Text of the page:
Austin Peay at Tennessee
Saturday, 6:00 p.m. ET
Neyland Stadium(102,455) . Knoxville, Tenn.
Radio: Vol Network (106.5 FM Chattanooga)
TV: VideoSeat PPV
Series Record: First meeting
Why Saturday is important
The Butch Jones era begins in Knoxville. And though the opponent is subpar, that doesn’t completely dampen the enthusiasm of fans who are hungry for a new beginning after three frustrating years under former coach Derek Dooley. It’ll offer the first look at the new-look Vols. Jones brings a hurry-up, power-spread offense to Knoxville and the 4-3 will be put back in on defense after a year in the 3-4. The result won’t be in much question on Saturday, but fans and coaches alike will be looking for how this team competes. Some things are hard to measure – hustle, effort, condition, discipline and football IQ – but those are things that are in need of upgrades. How Tennessee fares in those categories will start to indicate how far the Vols have come from last year.
Three things to know about Austin Peay
Wins have been hard to come by for the Governors recently. The Clarksville, Tenn., FCS program finished 2012 with a 2-9 record (1-7 OVC), with its only two wins coming over Culver-Stockton, an NAIA opponent, and Tennessee Tech. . The Govs played Butch Jones’ Cincinnati team in 2011 and lost the season opener 72-10. The Bearcats racked up nearly 400 yards on the ground in that contest. They went on to have a 10-3 campaign (5-2 Big East) that year. . Austin Peay has really struggled on the road in recent years. The Governors haven’t pulled off a road win since Sept. 18, 2010, giving them a 16-game road losing streak. Playing in front of potentially 100,000-plus at Neyland seems to be an unlikely way to break it.
What you should know about Austin Peay head coach Kirby Cannon
A 30-year coaching veteran, Cannon has seen just about every level of college football. He most recently was an assistant at Central Michigan (2010-13), helping lead the Chippewas to a win in the 2012 Little Caesars Pizza Bowl over Western Kentucky. . His longest stop was as the head coach at Missouri S&T (1999-2009). . There he patiently rebuilt a struggling program that had fallen off. In total, his record was only 35-86, but he led it to a conference title by the end of his tenure. . Other stops in Cannon’s career include Truman State, Northern Michigan, Iowa State and Western Ilinois. . Cannon graduated from Missouri State in 1981, where he played both football and baseball.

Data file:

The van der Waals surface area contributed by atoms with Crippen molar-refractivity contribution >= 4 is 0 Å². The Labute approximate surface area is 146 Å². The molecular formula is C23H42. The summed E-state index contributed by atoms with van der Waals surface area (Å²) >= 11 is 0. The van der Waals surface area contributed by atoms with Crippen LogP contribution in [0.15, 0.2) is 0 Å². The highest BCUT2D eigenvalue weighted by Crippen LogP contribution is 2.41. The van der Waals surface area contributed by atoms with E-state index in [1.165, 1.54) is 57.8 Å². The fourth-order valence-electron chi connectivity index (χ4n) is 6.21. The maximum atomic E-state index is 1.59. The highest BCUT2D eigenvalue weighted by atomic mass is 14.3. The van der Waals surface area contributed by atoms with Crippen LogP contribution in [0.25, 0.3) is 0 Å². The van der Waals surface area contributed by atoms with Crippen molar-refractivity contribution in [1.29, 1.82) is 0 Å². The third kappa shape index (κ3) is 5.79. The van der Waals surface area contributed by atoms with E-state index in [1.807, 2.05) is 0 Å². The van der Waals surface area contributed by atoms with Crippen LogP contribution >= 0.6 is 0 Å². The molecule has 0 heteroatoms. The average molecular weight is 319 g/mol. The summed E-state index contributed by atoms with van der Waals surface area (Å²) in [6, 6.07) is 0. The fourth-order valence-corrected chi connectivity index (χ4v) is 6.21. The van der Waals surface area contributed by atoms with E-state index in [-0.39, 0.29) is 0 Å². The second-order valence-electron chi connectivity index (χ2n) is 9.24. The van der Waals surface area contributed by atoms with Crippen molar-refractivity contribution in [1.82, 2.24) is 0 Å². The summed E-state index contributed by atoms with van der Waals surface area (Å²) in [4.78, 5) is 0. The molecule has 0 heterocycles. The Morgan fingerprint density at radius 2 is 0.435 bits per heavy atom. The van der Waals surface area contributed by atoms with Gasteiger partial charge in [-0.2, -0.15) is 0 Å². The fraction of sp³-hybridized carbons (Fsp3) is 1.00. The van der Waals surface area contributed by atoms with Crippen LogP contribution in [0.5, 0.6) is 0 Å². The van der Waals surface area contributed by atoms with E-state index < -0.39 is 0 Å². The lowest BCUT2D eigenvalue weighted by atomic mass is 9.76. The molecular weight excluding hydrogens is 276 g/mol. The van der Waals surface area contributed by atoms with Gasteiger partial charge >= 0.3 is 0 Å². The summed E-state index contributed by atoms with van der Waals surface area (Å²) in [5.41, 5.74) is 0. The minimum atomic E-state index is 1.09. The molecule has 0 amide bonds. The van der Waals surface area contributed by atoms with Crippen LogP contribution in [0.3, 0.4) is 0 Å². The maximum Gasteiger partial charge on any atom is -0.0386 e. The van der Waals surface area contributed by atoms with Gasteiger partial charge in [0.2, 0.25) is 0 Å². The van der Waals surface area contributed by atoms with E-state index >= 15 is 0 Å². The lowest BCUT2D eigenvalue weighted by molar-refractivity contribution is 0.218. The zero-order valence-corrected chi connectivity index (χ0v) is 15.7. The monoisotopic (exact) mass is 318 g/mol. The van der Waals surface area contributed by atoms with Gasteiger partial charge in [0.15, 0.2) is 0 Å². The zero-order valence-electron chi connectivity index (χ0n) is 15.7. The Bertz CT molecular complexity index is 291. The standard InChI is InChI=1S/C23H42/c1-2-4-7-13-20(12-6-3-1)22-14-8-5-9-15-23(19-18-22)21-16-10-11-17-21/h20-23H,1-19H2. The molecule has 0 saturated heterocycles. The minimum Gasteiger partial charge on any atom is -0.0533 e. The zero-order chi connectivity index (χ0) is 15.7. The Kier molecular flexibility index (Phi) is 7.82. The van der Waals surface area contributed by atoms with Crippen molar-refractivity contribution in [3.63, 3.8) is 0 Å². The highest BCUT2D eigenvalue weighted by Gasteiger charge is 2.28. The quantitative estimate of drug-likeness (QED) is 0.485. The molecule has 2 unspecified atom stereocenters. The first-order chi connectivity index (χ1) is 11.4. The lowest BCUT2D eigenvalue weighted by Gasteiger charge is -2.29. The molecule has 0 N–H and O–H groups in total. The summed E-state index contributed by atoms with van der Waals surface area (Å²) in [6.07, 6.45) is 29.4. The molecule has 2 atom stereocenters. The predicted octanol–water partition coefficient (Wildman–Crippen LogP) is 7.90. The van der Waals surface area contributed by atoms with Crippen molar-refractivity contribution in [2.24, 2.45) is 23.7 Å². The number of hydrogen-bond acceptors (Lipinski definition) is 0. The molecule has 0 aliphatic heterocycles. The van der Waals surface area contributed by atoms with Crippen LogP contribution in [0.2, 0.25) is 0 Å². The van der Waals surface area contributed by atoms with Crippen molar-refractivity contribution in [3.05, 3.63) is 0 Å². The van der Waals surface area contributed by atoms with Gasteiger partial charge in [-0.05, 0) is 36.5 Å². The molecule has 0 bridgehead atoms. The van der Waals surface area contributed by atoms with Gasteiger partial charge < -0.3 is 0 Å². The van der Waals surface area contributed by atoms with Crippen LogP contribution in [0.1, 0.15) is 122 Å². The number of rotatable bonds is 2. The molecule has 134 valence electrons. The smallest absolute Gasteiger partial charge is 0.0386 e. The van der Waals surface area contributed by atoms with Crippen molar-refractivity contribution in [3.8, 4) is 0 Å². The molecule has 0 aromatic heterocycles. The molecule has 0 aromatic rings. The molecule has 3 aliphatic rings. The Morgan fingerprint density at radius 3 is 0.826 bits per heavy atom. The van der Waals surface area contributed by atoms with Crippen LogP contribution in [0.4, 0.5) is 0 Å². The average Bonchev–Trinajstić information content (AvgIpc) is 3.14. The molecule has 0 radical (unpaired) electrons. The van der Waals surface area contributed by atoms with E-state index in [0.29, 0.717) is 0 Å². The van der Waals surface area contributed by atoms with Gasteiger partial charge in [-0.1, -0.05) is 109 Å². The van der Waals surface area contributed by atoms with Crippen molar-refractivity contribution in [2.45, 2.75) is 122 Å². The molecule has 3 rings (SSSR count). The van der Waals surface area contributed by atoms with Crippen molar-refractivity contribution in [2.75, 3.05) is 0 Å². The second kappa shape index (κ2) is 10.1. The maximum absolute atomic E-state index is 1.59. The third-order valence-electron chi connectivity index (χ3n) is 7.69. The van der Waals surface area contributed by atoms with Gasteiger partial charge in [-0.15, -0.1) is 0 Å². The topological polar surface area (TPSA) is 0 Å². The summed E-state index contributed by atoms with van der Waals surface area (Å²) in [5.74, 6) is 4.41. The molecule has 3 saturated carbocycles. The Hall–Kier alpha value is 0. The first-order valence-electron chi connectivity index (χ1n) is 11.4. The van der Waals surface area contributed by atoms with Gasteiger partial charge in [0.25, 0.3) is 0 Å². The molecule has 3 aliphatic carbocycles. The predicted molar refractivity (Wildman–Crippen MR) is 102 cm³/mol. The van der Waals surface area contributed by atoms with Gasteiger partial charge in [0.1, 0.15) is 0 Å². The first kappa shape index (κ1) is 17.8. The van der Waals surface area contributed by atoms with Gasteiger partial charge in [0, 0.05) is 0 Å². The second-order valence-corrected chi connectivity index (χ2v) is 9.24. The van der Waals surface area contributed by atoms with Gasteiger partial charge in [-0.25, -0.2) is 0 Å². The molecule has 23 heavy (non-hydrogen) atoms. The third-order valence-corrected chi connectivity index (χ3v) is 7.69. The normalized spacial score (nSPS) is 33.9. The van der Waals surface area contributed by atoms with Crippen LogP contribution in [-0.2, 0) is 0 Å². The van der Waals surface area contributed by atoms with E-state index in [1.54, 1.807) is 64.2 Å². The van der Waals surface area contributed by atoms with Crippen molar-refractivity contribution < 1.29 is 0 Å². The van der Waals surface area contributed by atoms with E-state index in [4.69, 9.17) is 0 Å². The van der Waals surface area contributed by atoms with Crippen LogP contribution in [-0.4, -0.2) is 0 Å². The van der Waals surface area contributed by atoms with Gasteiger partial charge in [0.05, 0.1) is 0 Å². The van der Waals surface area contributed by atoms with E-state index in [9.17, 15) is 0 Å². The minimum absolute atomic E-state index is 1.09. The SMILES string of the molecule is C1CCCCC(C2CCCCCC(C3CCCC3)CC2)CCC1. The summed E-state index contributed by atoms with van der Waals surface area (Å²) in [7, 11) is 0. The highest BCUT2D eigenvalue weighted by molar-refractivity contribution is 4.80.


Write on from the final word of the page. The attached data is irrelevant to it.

Tennessee player to watch
There will be plenty of new faces on the field for the Vols, but perhaps the most anticipated debut will be from true freshman wide receiver Marquez North. The 6-foot-4, 215-pound receiver has a starting spot nailed down and he has the physical gifts to become a playmaker for the Vols. Expect new starting quarterback Justin Worley to look to him often. The two have found some rhythm in camp.
Austin Peay player to watch
Quarterback Andrew Spivey transferred from College of San Francisco to lead the Governors in 2013. Spivey had over 3,000 yards of passing during his junior college campaign last year. The Governors are hoping he can transfer some of that success to the OVC this season.
Random facts to impress your friends
A Tennessee win would be its 800th in program history. . A UT win would also mark the 18th consecutive win for the Vols when the season opener is in Knoxville. . The Vols are 87-24-6 all-time in season openers. . Cannon and Jones have not worked together, but Cannon joined the Central Michigan staff the year after Jones left to coach at Cincinnati. . Austin Peay offensive line coach Jason Palermo is the son of John Palermo, UT’s defensive line coach in 2012. John Palermo is also a former head coach at Austin Peay. .Tennessee has opened with an FCS opponent in three of the past four seasons (UT Martin in 2010, Montana in 2011). . UT is 6-0-1 all-time in games played in August. . Austin Peay has a heavy Volunteer State flavor on its roster with 61 out of 89 total players hailing from Tennessee. . Though Tennessee has a completely new coaching staff, this won’t be the first time in Neyland Stadium for any of them. All visited UT as a visiting coach at least once in their careers before coming to Tennessee.
Tennessee wide receivers coach Zach Azzanni: “I think people devalue coaches, fans, jogging out in front of 102,000 people for the first time playing. There’s going to be some butterflies, there’s going to be a `whoa’ kind of factor. No matter what can do, what we do, nothing can get them ready for that – prepare them for that. There’s going to be some nerves, there’s going to be some butterflies in the stomach. We’ve just got to play through it.”
The Vols will win if …
They show up. Anything less than a blowout would be a disappointment on Saturday. Tennessee has plenty of issues itself, but Austin Peay is one of the worst teams to come to Neyland Stadium in recent history.
The Vols will lose if …
See above. The Vols can’t take much for granted this season, but a win against Austin Peay is all but certain.
Tennessee 42, Austin Peay 7
Daniel Lewis covers Tennessee athletics for Nooga.com. Follow him on Twitter@DanielNooga